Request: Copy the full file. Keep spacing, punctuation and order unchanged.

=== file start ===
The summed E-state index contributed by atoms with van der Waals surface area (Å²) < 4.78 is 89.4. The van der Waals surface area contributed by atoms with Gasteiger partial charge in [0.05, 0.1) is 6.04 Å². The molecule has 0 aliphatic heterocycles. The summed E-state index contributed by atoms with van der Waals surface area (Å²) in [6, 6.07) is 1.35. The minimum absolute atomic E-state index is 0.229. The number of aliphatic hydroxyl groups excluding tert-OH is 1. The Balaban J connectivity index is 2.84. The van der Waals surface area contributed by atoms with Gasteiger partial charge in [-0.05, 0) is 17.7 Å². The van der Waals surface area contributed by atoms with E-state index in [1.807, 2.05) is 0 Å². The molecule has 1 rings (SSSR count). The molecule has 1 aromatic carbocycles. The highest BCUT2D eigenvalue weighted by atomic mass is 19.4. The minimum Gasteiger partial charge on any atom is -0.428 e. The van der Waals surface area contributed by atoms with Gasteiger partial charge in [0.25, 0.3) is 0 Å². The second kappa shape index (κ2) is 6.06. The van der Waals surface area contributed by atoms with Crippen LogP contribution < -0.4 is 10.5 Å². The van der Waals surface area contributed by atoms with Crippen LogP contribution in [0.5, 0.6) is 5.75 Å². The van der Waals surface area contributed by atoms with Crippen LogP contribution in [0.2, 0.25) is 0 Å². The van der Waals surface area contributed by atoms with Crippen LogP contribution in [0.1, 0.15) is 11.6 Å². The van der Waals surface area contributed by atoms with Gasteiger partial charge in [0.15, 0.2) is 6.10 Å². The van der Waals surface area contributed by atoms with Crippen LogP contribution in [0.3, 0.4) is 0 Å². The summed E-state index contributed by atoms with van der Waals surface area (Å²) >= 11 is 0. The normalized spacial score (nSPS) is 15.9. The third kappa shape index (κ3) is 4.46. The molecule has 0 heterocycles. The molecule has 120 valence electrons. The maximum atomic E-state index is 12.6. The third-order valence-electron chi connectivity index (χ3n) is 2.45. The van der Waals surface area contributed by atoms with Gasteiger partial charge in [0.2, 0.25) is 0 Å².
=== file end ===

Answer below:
The summed E-state index contributed by atoms with van der Waals surface area (Å²) < 4.78 is 89.4. The van der Waals surface area contributed by atoms with Gasteiger partial charge in [0.05, 0.1) is 6.04 Å². The molecule has 0 aliphatic heterocycles. The summed E-state index contributed by atoms with van der Waals surface area (Å²) in [6, 6.07) is 1.35. The minimum absolute atomic E-state index is 0.229. The number of aliphatic hydroxyl groups excluding tert-OH is 1. The Balaban J connectivity index is 2.84. The van der Waals surface area contributed by atoms with Gasteiger partial charge in [-0.05, 0) is 17.7 Å². The van der Waals surface area contributed by atoms with E-state index in [1.807, 2.05) is 0 Å². The molecule has 1 rings (SSSR count). The molecule has 1 aromatic carbocycles. The highest BCUT2D eigenvalue weighted by atomic mass is 19.4. The minimum Gasteiger partial charge on any atom is -0.428 e. The van der Waals surface area contributed by atoms with Gasteiger partial charge in [0.25, 0.3) is 0 Å². The second kappa shape index (κ2) is 6.06. The van der Waals surface area contributed by atoms with Crippen LogP contribution < -0.4 is 10.5 Å². The van der Waals surface area contributed by atoms with Crippen LogP contribution in [0.5, 0.6) is 5.75 Å². The van der Waals surface area contributed by atoms with Crippen LogP contribution in [0.2, 0.25) is 0 Å². The van der Waals surface area contributed by atoms with Crippen LogP contribution in [0.1, 0.15) is 11.6 Å². The van der Waals surface area contributed by atoms with Gasteiger partial charge in [0.15, 0.2) is 6.10 Å². The van der Waals surface area contributed by atoms with Crippen LogP contribution in [0.3, 0.4) is 0 Å². The summed E-state index contributed by atoms with van der Waals surface area (Å²) >= 11 is 0. The normalized spacial score (nSPS) is 15.9. The third kappa shape index (κ3) is 4.46. The molecule has 0 heterocycles. The molecule has 120 valence electrons. The maximum atomic E-state index is 12.6. The third-order valence-electron chi connectivity index (χ3n) is 2.45. The van der Waals surface area contributed by atoms with Gasteiger partial charge in [0.2, 0.25) is 0 Å².